The role of social media and particularly Twitter in facilitating the Arab Spring is already much commented upon but the thing that I have found so amazing about it is immediate access to discourses and voices which I would never have heard before the Internet.  And by discourses and voices I primarily mean women’s voices.  One of the dangers of Twitter (other than its boundless capacity to waste time and its incitement to self-promotion) is that users choose the voices they hear.  Accordingly mindless, misogynistic racists can choose only to follow like-minded morons in a bid to affirm the commonality of their opinions.

However the regrettable prevalence of trolling suggests that this is not a universal approach to the service.  Men can be the victim of trolling but very often it is women who are subjected to vile, personal and threatening abuse.  This can be criminal and there is a danger that some women will be dissuaded from participating actively on Twitter.  However the very existence of trolling as a phenomenon means that women’s voices are being heard regularly by people who historically would not have heard them which I feel must be a good thing.  Furthermore there are millions of users prepared to call out the unacceptability of abusive tweets.  Twitter is a community and connection with like-minded people inspires the courage necessary to participate in public discourse.

No longer is having a public voice a privilege conferred only on the few and the vast majority of that few being men.  I have learnt so much from Twitter about the lived experiences of women and heard narratives which a generation ago were just not shared with men.  Anybody who listens to these experiences could only be acutely conscious that the struggle for equality in society and in the wider world is as fraught, contested and necessary as it ever was.  The richness that comes from exposure to plurality of experience cannot be quantified and whatever Twitter’s shortcomings are providing a soapbox for the world has improved all our lives.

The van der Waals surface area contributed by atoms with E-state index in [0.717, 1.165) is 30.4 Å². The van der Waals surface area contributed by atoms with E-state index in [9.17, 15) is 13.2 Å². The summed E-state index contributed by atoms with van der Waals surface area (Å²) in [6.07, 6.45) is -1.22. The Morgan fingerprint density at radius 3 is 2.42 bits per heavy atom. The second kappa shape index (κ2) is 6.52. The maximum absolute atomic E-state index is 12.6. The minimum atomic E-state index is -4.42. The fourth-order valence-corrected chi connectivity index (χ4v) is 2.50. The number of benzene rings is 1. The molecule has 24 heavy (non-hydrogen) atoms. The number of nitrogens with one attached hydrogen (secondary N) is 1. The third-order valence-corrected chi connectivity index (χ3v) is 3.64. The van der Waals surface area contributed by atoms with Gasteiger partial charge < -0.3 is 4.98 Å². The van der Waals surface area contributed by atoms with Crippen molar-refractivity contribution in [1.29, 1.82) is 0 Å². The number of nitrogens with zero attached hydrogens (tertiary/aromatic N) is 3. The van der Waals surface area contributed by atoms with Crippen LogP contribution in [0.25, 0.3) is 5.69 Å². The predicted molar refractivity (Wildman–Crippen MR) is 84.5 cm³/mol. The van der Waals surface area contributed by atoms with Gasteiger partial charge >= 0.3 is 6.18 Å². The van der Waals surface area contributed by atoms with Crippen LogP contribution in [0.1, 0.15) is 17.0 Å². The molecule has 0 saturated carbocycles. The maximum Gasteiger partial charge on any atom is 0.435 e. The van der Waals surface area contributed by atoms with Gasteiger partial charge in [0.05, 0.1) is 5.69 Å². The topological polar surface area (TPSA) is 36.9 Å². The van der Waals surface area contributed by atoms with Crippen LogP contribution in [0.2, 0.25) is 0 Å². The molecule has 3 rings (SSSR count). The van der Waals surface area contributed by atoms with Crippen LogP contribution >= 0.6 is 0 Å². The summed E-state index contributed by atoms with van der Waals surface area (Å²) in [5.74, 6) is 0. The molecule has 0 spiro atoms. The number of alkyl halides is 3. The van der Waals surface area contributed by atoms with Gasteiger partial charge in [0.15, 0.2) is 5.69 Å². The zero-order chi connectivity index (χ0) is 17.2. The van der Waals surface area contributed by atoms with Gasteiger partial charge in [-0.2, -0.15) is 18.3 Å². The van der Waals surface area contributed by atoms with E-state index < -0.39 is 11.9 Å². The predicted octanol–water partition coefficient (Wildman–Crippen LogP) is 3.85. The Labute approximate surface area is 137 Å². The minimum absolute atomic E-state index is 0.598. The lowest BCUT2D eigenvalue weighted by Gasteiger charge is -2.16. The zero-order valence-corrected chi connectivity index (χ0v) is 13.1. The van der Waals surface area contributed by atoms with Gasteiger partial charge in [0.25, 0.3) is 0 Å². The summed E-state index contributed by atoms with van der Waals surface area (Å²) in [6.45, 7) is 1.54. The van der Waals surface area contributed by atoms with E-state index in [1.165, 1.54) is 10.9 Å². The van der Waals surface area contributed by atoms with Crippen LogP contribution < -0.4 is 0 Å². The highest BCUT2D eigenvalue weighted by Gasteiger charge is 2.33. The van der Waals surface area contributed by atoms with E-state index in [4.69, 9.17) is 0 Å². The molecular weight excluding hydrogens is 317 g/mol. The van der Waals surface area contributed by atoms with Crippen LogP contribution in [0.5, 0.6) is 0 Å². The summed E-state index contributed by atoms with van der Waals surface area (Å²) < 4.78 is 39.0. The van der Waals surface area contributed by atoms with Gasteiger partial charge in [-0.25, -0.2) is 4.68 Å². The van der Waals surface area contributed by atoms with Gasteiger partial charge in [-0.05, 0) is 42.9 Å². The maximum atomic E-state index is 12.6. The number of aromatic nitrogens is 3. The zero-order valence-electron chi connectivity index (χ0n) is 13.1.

1 comment:

  1. There is a lot of conditioning to "be quiet" as a girl. From a patriarchal society, yes, but also from each other. Being "cool" means stillness, silence. And, also, sometimes it's just easier to sit and not say anything and smile like a Cheshire cat, than have to "say something", go red, get angry. It's not a good thing or a bad thing, it's just life.

    Twitter, Instagram, blogs, the internet generally, means that as a girl or a woman you can chatter on about whatever you like, get involved, not get involved, not even use your real name. And at the same time you can, to a casual observer in real life, retain the cool that might be so important to you, you can be still and be quiet except for the light clatter of fingertips on keyboard (we are all, naturally, touchtypers having been sent to seccy school by worried parents). You can be fashionably serene! NO MATTER HOW ANGRY YOU GET IN PRINT F***ING HELL f***king c***t ba**ards!??!?!?!

    The Internet is also so terrifically forgiving if you have small children as you can…. pick it up…. and… then leave …. it depending on…. various… interruptions.

    Keep on it Maxie.

    E x